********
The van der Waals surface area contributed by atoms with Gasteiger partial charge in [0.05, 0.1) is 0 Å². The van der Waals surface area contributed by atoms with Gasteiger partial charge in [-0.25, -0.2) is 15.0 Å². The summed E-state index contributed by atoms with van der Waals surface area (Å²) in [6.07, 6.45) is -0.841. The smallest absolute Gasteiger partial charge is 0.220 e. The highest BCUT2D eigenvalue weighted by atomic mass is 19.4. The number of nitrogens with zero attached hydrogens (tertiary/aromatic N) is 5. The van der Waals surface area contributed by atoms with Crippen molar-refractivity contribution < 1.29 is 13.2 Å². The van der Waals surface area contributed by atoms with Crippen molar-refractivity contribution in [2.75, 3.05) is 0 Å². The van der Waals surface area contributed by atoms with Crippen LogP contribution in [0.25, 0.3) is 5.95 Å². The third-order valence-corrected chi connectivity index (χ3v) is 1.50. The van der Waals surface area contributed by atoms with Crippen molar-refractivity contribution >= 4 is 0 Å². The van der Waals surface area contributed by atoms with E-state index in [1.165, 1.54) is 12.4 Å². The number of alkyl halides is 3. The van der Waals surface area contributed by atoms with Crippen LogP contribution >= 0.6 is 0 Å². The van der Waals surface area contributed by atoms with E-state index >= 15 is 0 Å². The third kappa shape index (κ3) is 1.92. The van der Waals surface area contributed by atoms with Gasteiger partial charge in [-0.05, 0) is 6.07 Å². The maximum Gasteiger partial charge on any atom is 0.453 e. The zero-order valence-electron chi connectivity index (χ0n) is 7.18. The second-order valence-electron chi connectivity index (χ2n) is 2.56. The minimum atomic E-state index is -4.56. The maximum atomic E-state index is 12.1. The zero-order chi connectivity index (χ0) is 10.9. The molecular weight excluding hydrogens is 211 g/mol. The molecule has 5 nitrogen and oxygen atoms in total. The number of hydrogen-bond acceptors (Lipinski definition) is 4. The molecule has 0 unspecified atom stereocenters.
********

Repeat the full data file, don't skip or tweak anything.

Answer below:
The van der Waals surface area contributed by atoms with Gasteiger partial charge in [0.05, 0.1) is 0 Å². The van der Waals surface area contributed by atoms with Gasteiger partial charge in [-0.25, -0.2) is 15.0 Å². The summed E-state index contributed by atoms with van der Waals surface area (Å²) in [6.07, 6.45) is -0.841. The smallest absolute Gasteiger partial charge is 0.220 e. The highest BCUT2D eigenvalue weighted by atomic mass is 19.4. The number of nitrogens with zero attached hydrogens (tertiary/aromatic N) is 5. The van der Waals surface area contributed by atoms with Crippen molar-refractivity contribution < 1.29 is 13.2 Å². The van der Waals surface area contributed by atoms with Crippen molar-refractivity contribution in [2.75, 3.05) is 0 Å². The van der Waals surface area contributed by atoms with Crippen LogP contribution in [0.25, 0.3) is 5.95 Å². The third-order valence-corrected chi connectivity index (χ3v) is 1.50. The van der Waals surface area contributed by atoms with Crippen molar-refractivity contribution >= 4 is 0 Å². The van der Waals surface area contributed by atoms with E-state index in [1.165, 1.54) is 12.4 Å². The number of alkyl halides is 3. The van der Waals surface area contributed by atoms with Crippen LogP contribution >= 0.6 is 0 Å². The van der Waals surface area contributed by atoms with E-state index >= 15 is 0 Å². The third kappa shape index (κ3) is 1.92. The van der Waals surface area contributed by atoms with Gasteiger partial charge in [-0.05, 0) is 6.07 Å². The maximum Gasteiger partial charge on any atom is 0.453 e. The zero-order valence-electron chi connectivity index (χ0n) is 7.18. The second-order valence-electron chi connectivity index (χ2n) is 2.56. The minimum atomic E-state index is -4.56. The maximum atomic E-state index is 12.1. The zero-order chi connectivity index (χ0) is 10.9. The molecular weight excluding hydrogens is 211 g/mol. The molecule has 5 nitrogen and oxygen atoms in total. The number of hydrogen-bond acceptors (Lipinski definition) is 4. The molecule has 0 unspecified atom stereocenters.